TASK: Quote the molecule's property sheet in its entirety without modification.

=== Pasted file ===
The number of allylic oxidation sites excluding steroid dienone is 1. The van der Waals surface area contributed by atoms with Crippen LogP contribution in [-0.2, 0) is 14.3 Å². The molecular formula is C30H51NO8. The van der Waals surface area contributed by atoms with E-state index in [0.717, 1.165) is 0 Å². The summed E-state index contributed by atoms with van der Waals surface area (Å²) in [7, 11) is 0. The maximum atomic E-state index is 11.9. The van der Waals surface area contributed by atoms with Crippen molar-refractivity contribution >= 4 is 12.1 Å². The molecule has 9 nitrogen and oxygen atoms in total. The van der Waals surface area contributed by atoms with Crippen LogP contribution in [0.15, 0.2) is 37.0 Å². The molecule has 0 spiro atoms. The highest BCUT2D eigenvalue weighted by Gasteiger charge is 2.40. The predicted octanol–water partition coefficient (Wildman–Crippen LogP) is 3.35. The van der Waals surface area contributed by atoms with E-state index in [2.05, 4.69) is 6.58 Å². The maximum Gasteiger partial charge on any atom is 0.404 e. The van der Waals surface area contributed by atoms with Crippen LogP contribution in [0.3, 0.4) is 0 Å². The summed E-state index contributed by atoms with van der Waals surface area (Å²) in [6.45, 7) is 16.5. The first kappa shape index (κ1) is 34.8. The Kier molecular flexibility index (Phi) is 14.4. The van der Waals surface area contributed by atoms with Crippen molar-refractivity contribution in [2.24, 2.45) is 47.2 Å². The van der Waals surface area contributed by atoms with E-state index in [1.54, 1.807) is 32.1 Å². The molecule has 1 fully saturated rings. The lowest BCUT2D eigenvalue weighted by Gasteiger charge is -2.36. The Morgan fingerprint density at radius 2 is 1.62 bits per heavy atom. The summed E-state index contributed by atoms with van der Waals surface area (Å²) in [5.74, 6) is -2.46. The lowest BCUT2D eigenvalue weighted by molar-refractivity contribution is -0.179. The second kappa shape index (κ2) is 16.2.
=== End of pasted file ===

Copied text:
The number of allylic oxidation sites excluding steroid dienone is 1. The van der Waals surface area contributed by atoms with Crippen LogP contribution in [-0.2, 0) is 14.3 Å². The molecular formula is C30H51NO8. The van der Waals surface area contributed by atoms with E-state index in [0.717, 1.165) is 0 Å². The summed E-state index contributed by atoms with van der Waals surface area (Å²) in [7, 11) is 0. The maximum atomic E-state index is 11.9. The van der Waals surface area contributed by atoms with Crippen molar-refractivity contribution >= 4 is 12.1 Å². The molecule has 9 nitrogen and oxygen atoms in total. The van der Waals surface area contributed by atoms with Crippen LogP contribution in [0.15, 0.2) is 37.0 Å². The molecule has 0 spiro atoms. The highest BCUT2D eigenvalue weighted by Gasteiger charge is 2.40. The predicted octanol–water partition coefficient (Wildman–Crippen LogP) is 3.35. The van der Waals surface area contributed by atoms with E-state index in [2.05, 4.69) is 6.58 Å². The maximum Gasteiger partial charge on any atom is 0.404 e. The van der Waals surface area contributed by atoms with Crippen LogP contribution in [0.3, 0.4) is 0 Å². The summed E-state index contributed by atoms with van der Waals surface area (Å²) in [6.45, 7) is 16.5. The first kappa shape index (κ1) is 34.8. The Kier molecular flexibility index (Phi) is 14.4. The van der Waals surface area contributed by atoms with Crippen molar-refractivity contribution in [2.24, 2.45) is 47.2 Å². The van der Waals surface area contributed by atoms with E-state index in [1.54, 1.807) is 32.1 Å². The molecule has 1 fully saturated rings. The lowest BCUT2D eigenvalue weighted by Gasteiger charge is -2.36. The Morgan fingerprint density at radius 2 is 1.62 bits per heavy atom. The summed E-state index contributed by atoms with van der Waals surface area (Å²) in [5.74, 6) is -2.46. The lowest BCUT2D eigenvalue weighted by molar-refractivity contribution is -0.179. The second kappa shape index (κ2) is 16.2.